Fairness - Week 14By Jeff Bryan
My story is the story of thousands of children from around the world. I hope it inspires others to stand up for their rights.
For an in-depth overview of each weekly slide presentation, please skip below to your specific grade level.
To see the 1-page Fairness Character Card and share it with your students’ families, click here.
For the P2 Reflection Journals, used by all elementary students at the end of the week, click here.
Starting Monday, Partner Schools nationwide will begin learning about the character strength of fairness. Fairness combines both the head and the heart. It is the product of moral judgment – the process by which people determine what is morally right and what is morally wrong. Moral reasoning has been explored and analyzed in two main traditions: the justice reasoning approach and the care reasoning approach.
Justice reasoning emphasizes the use of reason and logic. In justice reasoning, fairness is determined by objectively weighing what is right or wrong, as determined by a group, society, or universal ethical principles. Care reasoning, by contrast, emphasizes care and compassion. This approach uses concepts like empathy – and understanding and accounting for the needs, interests, and well-being of another person – when making moral decisions.
Although the two approaches are different, most people use a blend of justice and care reasoning — a combination of their head and their heart — when making choices related to fairness.
Malala Yousafzai, the youngest Nobel Prize laureate, serves as this week’s character strength example. A native of Pakistan’s Swat Valley, she bravely stood up against the Taliban — and survived their vicious attack — for girls’ right to education. Her fight for children’s education worldwide exemplifies her fairness. As she told the audience in her Nobel Lecture, “It is not time to tell the world leaders to realize how important education is – they already know it – their own children are in good schools. Now it is time to call them to take action for the rest of the world’s children.”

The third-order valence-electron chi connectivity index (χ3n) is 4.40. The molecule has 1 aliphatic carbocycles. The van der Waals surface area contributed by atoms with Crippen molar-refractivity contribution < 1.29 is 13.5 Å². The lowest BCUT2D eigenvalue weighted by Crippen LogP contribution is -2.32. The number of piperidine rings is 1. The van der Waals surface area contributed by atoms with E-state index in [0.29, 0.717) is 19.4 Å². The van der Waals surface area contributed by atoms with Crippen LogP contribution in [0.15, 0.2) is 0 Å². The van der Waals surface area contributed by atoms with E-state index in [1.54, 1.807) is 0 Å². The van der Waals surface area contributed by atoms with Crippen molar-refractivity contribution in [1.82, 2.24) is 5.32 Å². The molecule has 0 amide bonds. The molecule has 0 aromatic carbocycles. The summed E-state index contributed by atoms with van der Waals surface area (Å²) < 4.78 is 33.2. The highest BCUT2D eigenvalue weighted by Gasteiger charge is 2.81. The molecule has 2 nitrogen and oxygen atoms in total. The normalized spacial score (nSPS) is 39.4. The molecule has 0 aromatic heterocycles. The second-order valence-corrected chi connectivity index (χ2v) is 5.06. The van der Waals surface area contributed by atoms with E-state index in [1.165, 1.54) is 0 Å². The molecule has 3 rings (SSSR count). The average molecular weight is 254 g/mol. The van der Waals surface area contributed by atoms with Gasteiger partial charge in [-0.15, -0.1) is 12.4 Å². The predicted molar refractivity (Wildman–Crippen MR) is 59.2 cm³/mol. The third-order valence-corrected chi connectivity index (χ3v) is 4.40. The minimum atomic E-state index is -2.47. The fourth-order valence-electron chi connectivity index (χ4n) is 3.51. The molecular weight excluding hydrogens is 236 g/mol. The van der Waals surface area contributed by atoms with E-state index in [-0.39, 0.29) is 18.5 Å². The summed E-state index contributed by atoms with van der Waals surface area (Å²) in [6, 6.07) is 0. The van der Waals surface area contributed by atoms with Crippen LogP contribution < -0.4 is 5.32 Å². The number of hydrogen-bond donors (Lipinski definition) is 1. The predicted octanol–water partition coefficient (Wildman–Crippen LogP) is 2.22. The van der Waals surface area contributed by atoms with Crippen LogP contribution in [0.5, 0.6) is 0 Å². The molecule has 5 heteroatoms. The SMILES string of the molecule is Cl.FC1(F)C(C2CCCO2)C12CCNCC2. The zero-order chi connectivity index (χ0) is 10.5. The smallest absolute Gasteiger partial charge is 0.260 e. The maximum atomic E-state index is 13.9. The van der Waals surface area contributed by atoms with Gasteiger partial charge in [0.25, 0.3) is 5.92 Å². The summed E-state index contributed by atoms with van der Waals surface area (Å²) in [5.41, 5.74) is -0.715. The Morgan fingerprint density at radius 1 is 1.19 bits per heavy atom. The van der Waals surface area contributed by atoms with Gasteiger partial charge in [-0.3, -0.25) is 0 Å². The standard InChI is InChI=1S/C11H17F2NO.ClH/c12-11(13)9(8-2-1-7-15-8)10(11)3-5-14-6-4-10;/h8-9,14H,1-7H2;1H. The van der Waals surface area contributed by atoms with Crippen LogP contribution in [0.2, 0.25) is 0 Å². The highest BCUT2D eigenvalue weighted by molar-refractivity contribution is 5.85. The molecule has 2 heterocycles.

So, why does fairness matter? For individuals, cultivating the character strength of fairness is correlated with highly desirable developmental outcomes. It helps people to become trustworthy friends, responsible citizens, and generally moral people.
Fairness is also essential for the good of the group. As individuals develop the capacity for moral reason they often find a strengthening of: the aptitude for self-reflection; self-awareness and self-confidence; and perspective taking (i.e. the ability to “put themselves in another’s shoes”). When taken together, these skills significantly enhance a person’s ability to solve interpersonal and group relationship problems.
And, as a reminder, you can find all of our weekly slide presentations on our website’s Resources page. Enjoy the slides — and please be sure to let us know how it’s going by posting to Twitter and using the #PositivityInAction hashtag!